Durres is a very old city. As in ancient. As in founded in 627 BC! One of the amazing things about Durres is the history right in the middle of it. You can walk down the street and up a small hill and right in front of you is a 1st or 2nd Century Roman Amphitheater. It is supposed to be the largest in the Balkans and is thought to have seated 20,000 people. It wasn't discovered until the 1960s so there are houses all around it, and one or two decrepit looking houses are actually inside the fenced off area. There are some other Roman ruins in other parts of the city, one set we looked at was a ring of pillars. Or what used to be a ring. Now there are only 5 or 6 pillars still standing. Turns out they were planning on building in that area when they discovered the ruins. The contractors tried to hide it/cover it up (so they could keep building) and destroyed many of the pillars before they were stopped. The mayor supposedly gave them permission to continue but the Prime Minister over-ruled him.

This debate really got me to thinking about how to appreciate and save our past while still making room for our present and our future. My first thought was "how in the world can they destroy such a historical find?" My next few thoughts concerned how many similar finds must have been destroyed either unknowingly or because the builders didn't care. Then I realized that with such an old civilization, there must be things of historical significance everywhere. Centuries worth of people living in the same area must at some point have cleared away the old in order to build new and "better" living, working, farming areas. How in the world, especially in such a small country, do you decide what to keep and what to "throw away" in order to allow growth and expansion for the people living today?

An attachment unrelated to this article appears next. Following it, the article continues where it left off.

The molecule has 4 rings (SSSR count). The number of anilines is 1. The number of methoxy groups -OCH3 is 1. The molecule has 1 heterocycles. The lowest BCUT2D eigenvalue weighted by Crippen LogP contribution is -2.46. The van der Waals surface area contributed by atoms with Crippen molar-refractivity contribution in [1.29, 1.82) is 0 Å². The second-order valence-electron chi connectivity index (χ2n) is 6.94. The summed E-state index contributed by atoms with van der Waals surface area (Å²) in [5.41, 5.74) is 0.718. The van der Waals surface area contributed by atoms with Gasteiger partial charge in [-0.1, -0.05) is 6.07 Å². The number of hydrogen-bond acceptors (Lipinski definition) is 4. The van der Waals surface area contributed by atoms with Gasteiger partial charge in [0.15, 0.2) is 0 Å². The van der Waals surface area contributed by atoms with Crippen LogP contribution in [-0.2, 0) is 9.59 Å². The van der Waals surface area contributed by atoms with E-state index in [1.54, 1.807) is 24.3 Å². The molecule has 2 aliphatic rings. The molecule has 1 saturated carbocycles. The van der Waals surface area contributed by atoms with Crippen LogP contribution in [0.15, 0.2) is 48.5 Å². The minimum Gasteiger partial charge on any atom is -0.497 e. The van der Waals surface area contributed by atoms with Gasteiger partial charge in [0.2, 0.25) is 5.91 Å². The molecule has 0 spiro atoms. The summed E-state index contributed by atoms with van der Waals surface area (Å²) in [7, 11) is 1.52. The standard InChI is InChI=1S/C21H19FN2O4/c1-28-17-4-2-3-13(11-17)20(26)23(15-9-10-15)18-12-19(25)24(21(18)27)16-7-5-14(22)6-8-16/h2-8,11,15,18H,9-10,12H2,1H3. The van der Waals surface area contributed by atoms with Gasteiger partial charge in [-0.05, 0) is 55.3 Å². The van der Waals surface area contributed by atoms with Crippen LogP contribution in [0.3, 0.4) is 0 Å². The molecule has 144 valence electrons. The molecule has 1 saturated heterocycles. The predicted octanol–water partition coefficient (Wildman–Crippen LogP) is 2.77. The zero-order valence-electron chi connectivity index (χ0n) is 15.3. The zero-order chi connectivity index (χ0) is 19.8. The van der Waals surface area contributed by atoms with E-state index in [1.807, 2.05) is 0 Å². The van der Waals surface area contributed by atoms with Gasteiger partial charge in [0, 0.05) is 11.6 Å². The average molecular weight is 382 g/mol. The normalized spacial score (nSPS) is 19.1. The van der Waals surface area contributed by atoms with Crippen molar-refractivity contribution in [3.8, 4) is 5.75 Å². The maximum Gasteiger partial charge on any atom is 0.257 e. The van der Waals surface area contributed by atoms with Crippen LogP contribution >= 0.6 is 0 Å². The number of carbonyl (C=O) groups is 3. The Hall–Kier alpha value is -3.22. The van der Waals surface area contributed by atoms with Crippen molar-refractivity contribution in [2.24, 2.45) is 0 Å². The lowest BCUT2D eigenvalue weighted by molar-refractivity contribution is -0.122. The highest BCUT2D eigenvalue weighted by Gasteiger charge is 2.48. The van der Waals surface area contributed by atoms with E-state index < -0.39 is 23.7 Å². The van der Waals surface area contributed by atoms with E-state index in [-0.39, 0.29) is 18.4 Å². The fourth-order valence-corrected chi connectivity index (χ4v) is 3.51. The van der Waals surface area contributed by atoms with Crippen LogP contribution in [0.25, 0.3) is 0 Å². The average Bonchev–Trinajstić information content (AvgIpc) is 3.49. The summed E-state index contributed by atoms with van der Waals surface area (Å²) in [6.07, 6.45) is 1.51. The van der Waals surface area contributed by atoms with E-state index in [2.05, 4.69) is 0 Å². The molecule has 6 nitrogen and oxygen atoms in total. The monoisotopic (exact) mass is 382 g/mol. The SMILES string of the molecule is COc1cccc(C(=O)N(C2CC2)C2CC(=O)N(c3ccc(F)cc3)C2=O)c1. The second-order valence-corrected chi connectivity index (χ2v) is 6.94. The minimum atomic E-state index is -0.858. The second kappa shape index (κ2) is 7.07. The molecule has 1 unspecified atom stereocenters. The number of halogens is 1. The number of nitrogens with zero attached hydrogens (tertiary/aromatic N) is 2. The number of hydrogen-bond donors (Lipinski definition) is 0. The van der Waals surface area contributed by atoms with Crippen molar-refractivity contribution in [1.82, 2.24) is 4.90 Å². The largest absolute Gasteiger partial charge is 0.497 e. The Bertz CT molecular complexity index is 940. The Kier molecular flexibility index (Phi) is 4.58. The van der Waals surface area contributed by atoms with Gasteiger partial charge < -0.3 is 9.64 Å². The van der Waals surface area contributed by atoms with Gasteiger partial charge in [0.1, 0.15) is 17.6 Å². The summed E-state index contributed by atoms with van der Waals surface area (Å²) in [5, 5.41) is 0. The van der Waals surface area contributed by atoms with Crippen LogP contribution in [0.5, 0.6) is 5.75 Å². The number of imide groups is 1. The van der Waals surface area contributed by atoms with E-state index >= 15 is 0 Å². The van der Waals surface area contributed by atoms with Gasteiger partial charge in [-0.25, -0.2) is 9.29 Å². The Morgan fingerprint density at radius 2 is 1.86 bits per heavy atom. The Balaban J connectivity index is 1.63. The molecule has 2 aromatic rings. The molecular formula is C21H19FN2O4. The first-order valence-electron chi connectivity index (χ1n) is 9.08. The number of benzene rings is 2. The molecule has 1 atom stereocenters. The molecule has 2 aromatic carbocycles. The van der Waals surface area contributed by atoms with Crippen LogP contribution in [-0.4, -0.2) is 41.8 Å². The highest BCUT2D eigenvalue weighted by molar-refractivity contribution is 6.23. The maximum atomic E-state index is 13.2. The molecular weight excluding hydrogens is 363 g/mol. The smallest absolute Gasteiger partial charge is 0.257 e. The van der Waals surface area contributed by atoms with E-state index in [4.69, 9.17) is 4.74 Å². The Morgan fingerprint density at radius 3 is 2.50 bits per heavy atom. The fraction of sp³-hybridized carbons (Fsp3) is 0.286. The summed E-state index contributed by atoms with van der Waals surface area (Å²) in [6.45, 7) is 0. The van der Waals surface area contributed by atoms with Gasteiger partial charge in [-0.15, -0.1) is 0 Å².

We also drove up a small mountain to see the former home of King Zog. Ahmet Zogu was elected as Albania's first president in 1925 but then declared himself King Zog in 1928. King Zog had a palace in Durres which was supposedly very fine in its day, having been decorated and furnished by his aristocratic wife. Unfortunately, in 1997, following the collapse of the pyramid schemes, the palace, which had been turned into a national museum, was targeted by vandals and the many paintings, furnishings, etc. were stolen. Now it sits as a sad reminder of what used to be. V and her husband seemed genuinely distraught at the sight - sad their own countrymen are/were capable of such unnecessary damage and sad that part of their history is gone forever.

We had dinner at one of their favorite Italian restaurants along the beach. Salad, pizza and pasta. As we already had experience with the size of the pizza from our night in Milan, I planned on just having a couple slices of his. V's husband talked me into trying some of the pasta too. When the pasta arrived, there were nasty little gray clumps with stinger like things sticking out of one end. Turns out, they were little clams. Now I only like clams when they are the Howard Johnson's type of fried clams. As in, so much breading and dipping sauce that you can't really tell what it actually tastes like. These were not Ho-Jo's clams. I ate some of it to be polite and then handed it off to Tom in exchange for his pizza.